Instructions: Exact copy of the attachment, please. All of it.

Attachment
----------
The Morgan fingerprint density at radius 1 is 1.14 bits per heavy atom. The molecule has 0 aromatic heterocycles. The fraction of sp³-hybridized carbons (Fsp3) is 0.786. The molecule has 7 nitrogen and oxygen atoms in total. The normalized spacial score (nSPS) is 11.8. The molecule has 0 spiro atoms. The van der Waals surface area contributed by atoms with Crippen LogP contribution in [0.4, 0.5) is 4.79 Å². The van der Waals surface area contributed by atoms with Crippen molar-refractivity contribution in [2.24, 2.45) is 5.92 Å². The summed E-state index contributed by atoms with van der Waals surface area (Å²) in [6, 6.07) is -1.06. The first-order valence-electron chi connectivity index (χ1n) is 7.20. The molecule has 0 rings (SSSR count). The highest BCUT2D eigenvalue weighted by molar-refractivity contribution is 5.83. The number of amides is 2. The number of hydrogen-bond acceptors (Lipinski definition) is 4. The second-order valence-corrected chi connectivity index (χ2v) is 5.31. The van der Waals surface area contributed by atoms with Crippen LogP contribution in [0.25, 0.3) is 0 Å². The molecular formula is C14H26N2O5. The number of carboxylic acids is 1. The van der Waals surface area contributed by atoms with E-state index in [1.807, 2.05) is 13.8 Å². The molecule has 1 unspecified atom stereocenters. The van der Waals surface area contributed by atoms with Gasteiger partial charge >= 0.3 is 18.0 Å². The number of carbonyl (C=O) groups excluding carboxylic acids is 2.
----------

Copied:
The Morgan fingerprint density at radius 1 is 1.14 bits per heavy atom. The molecule has 0 aromatic heterocycles. The fraction of sp³-hybridized carbons (Fsp3) is 0.786. The molecule has 7 nitrogen and oxygen atoms in total. The normalized spacial score (nSPS) is 11.8. The molecule has 0 spiro atoms. The van der Waals surface area contributed by atoms with Crippen LogP contribution in [0.4, 0.5) is 4.79 Å². The van der Waals surface area contributed by atoms with Crippen molar-refractivity contribution in [2.24, 2.45) is 5.92 Å². The summed E-state index contributed by atoms with van der Waals surface area (Å²) in [6, 6.07) is -1.06. The first-order valence-electron chi connectivity index (χ1n) is 7.20. The molecule has 0 rings (SSSR count). The highest BCUT2D eigenvalue weighted by molar-refractivity contribution is 5.83. The number of amides is 2. The number of hydrogen-bond acceptors (Lipinski definition) is 4. The second-order valence-corrected chi connectivity index (χ2v) is 5.31. The van der Waals surface area contributed by atoms with Crippen LogP contribution in [0.25, 0.3) is 0 Å². The molecular formula is C14H26N2O5. The number of carboxylic acids is 1. The van der Waals surface area contributed by atoms with E-state index in [1.807, 2.05) is 13.8 Å². The molecule has 1 unspecified atom stereocenters. The van der Waals surface area contributed by atoms with Gasteiger partial charge >= 0.3 is 18.0 Å². The number of carbonyl (C=O) groups excluding carboxylic acids is 2.